Kunle Afolayan Returns With Another Classic Movie
Nollywood actor Kunle Afolayan is set to start shooting his first film of the year.
The movie titled Mokalik, a Yoruba pronunciation of Mechanic was picked from a popular scene is his late dad, Ade Love’s hit movie Taxi Driver.
Shooting will begin on August 27 and it will be captured in a space of 12 hours in a typical mechanic garage.
The movie is centered around the life of a n11-year-old boy from the middle-class suburbs who spends the day as a lowly apprentice at a mechanic workshop in order to view life from the other side of the tracks.
From the moment a melancholic 11-year old boy, Jaiye, is dropped off at the mechanic workshop in the morning by his father, Ogidan, it is obvious he doesn’t want to be there. Ogidan hands the grumpy Jaiye over to the local Chairman, then leaves. Jaiye stands out like a sore thumb in the workshop as he commences his apprenticeship under various mechanics. Along the way, he meets other apprentices, some of who take a liking to him, others of who take a disliking to him.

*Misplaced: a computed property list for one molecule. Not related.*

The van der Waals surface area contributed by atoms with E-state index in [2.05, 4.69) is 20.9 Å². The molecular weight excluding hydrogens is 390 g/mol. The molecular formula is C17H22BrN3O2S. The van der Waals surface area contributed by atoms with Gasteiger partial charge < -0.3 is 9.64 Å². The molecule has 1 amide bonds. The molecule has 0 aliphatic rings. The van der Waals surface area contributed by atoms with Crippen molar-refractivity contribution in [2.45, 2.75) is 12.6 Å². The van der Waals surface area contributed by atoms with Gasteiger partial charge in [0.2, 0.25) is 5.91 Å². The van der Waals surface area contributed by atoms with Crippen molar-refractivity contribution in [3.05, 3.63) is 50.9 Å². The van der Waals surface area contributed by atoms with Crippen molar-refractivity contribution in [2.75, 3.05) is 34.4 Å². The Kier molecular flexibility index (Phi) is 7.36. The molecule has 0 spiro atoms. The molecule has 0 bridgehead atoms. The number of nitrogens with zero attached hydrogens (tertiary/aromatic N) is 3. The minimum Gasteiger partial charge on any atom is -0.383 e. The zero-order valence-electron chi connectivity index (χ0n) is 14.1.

As miserable as Jaiye is in his mechanical vocation, he finds himself taking to his apprenticeship like a duck to water. He also comes across the apple of his eye, a 21-year-old cute lady called Simi. He finds her easy to talk to, and he eventually confides in her why he’s really at the mechanic workshop – he came last in his primary school leaving exam, hence his father wants to see if he’s more interested in a vocation than education. The trouble is, he is beginning to enjoy the vocation.
Simi advises him to think very carefully through his options before arriving at any decision, as there is no easy route in life… just choices.
Throughout the day, Jaiye finds himself at the centre of all types of drama at the mechanic workshop, from rivalry, to a theft, to sabotage, to a pregnancy, to a fight… however he also sees the spirit of camaraderie, hard work, sacrifice and ambition amongst the other apprentices. He understands that this is more than just an apprenticeship to them – this is a passage of rites. When a former apprentice celebrates his ‘freedom’, and Jaiye sees the utter joy on the faces of all the other apprentices and mechanics, he realises that his decision is going to be far more difficult than he envisaged.
When the end of the day arrives, his father, Ogidan, arrives. Now Jaiye has to finally make up his mind if he wants to return to school… or take on his apprenticeship full time.